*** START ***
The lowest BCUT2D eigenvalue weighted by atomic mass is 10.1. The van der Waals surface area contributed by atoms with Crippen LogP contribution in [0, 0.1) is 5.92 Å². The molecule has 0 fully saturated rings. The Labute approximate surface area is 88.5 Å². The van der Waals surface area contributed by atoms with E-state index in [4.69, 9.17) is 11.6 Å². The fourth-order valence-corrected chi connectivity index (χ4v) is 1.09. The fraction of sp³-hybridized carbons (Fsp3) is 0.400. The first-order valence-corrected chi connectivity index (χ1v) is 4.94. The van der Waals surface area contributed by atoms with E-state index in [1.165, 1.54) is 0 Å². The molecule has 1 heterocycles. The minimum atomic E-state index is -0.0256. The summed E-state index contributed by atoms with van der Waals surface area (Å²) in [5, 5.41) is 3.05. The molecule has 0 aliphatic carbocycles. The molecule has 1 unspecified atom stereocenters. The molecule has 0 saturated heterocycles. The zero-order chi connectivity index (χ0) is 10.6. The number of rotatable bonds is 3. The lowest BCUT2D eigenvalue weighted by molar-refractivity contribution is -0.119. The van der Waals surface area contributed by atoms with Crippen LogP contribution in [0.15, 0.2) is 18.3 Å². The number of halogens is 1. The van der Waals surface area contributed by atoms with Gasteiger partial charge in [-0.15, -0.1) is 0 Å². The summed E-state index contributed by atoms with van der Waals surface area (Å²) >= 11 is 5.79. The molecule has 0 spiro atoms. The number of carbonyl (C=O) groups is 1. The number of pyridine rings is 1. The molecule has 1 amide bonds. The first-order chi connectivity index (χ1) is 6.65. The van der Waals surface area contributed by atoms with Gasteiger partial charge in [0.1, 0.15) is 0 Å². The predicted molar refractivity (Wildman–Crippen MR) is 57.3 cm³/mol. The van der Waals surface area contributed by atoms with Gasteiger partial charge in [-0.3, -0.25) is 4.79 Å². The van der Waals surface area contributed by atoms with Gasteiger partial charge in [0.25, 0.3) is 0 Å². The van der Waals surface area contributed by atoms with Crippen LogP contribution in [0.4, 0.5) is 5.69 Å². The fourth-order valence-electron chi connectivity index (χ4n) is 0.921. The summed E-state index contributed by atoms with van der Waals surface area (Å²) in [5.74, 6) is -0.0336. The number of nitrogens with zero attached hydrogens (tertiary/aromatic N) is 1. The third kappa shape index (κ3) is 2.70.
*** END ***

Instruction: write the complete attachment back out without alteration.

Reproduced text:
The lowest BCUT2D eigenvalue weighted by atomic mass is 10.1. The van der Waals surface area contributed by atoms with Crippen LogP contribution in [0, 0.1) is 5.92 Å². The molecule has 0 fully saturated rings. The Labute approximate surface area is 88.5 Å². The van der Waals surface area contributed by atoms with E-state index in [4.69, 9.17) is 11.6 Å². The fourth-order valence-corrected chi connectivity index (χ4v) is 1.09. The fraction of sp³-hybridized carbons (Fsp3) is 0.400. The first-order valence-corrected chi connectivity index (χ1v) is 4.94. The van der Waals surface area contributed by atoms with E-state index in [1.165, 1.54) is 0 Å². The molecule has 1 heterocycles. The minimum atomic E-state index is -0.0256. The summed E-state index contributed by atoms with van der Waals surface area (Å²) in [5, 5.41) is 3.05. The molecule has 0 aliphatic carbocycles. The molecule has 1 unspecified atom stereocenters. The molecule has 0 saturated heterocycles. The zero-order chi connectivity index (χ0) is 10.6. The number of rotatable bonds is 3. The lowest BCUT2D eigenvalue weighted by molar-refractivity contribution is -0.119. The van der Waals surface area contributed by atoms with Crippen LogP contribution in [0.15, 0.2) is 18.3 Å². The number of halogens is 1. The van der Waals surface area contributed by atoms with Gasteiger partial charge in [-0.15, -0.1) is 0 Å². The summed E-state index contributed by atoms with van der Waals surface area (Å²) >= 11 is 5.79. The molecule has 0 spiro atoms. The number of carbonyl (C=O) groups is 1. The number of pyridine rings is 1. The molecule has 1 amide bonds. The first-order chi connectivity index (χ1) is 6.65. The van der Waals surface area contributed by atoms with Gasteiger partial charge in [0.1, 0.15) is 0 Å². The predicted molar refractivity (Wildman–Crippen MR) is 57.3 cm³/mol. The van der Waals surface area contributed by atoms with Gasteiger partial charge in [-0.3, -0.25) is 4.79 Å². The van der Waals surface area contributed by atoms with Gasteiger partial charge in [0.25, 0.3) is 0 Å². The van der Waals surface area contributed by atoms with Crippen LogP contribution in [0.4, 0.5) is 5.69 Å². The fourth-order valence-electron chi connectivity index (χ4n) is 0.921. The summed E-state index contributed by atoms with van der Waals surface area (Å²) in [5.74, 6) is -0.0336. The number of nitrogens with zero attached hydrogens (tertiary/aromatic N) is 1. The third kappa shape index (κ3) is 2.70.